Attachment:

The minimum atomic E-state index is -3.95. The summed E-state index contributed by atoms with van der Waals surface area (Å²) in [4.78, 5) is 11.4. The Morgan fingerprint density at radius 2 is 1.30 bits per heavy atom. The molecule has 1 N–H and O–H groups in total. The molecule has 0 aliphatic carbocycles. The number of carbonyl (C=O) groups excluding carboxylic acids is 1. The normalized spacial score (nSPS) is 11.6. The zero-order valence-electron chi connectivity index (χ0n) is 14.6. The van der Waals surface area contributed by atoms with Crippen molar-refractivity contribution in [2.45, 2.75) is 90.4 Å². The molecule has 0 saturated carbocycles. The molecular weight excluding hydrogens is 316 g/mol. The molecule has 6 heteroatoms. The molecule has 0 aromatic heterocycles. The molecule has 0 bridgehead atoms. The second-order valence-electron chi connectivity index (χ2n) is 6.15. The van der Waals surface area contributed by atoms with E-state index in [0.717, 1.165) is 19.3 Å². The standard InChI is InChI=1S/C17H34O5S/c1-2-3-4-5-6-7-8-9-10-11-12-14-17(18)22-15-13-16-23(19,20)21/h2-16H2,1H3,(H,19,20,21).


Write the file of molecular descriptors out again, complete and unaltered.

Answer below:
The minimum atomic E-state index is -3.95. The summed E-state index contributed by atoms with van der Waals surface area (Å²) in [4.78, 5) is 11.4. The Morgan fingerprint density at radius 2 is 1.30 bits per heavy atom. The molecule has 1 N–H and O–H groups in total. The molecule has 0 aliphatic carbocycles. The number of carbonyl (C=O) groups excluding carboxylic acids is 1. The normalized spacial score (nSPS) is 11.6. The zero-order valence-electron chi connectivity index (χ0n) is 14.6. The van der Waals surface area contributed by atoms with Crippen molar-refractivity contribution in [2.45, 2.75) is 90.4 Å². The molecule has 0 saturated carbocycles. The molecular weight excluding hydrogens is 316 g/mol. The molecule has 6 heteroatoms. The molecule has 0 aromatic heterocycles. The molecule has 0 bridgehead atoms. The second-order valence-electron chi connectivity index (χ2n) is 6.15. The van der Waals surface area contributed by atoms with E-state index in [0.717, 1.165) is 19.3 Å². The standard InChI is InChI=1S/C17H34O5S/c1-2-3-4-5-6-7-8-9-10-11-12-14-17(18)22-15-13-16-23(19,20)21/h2-16H2,1H3,(H,19,20,21).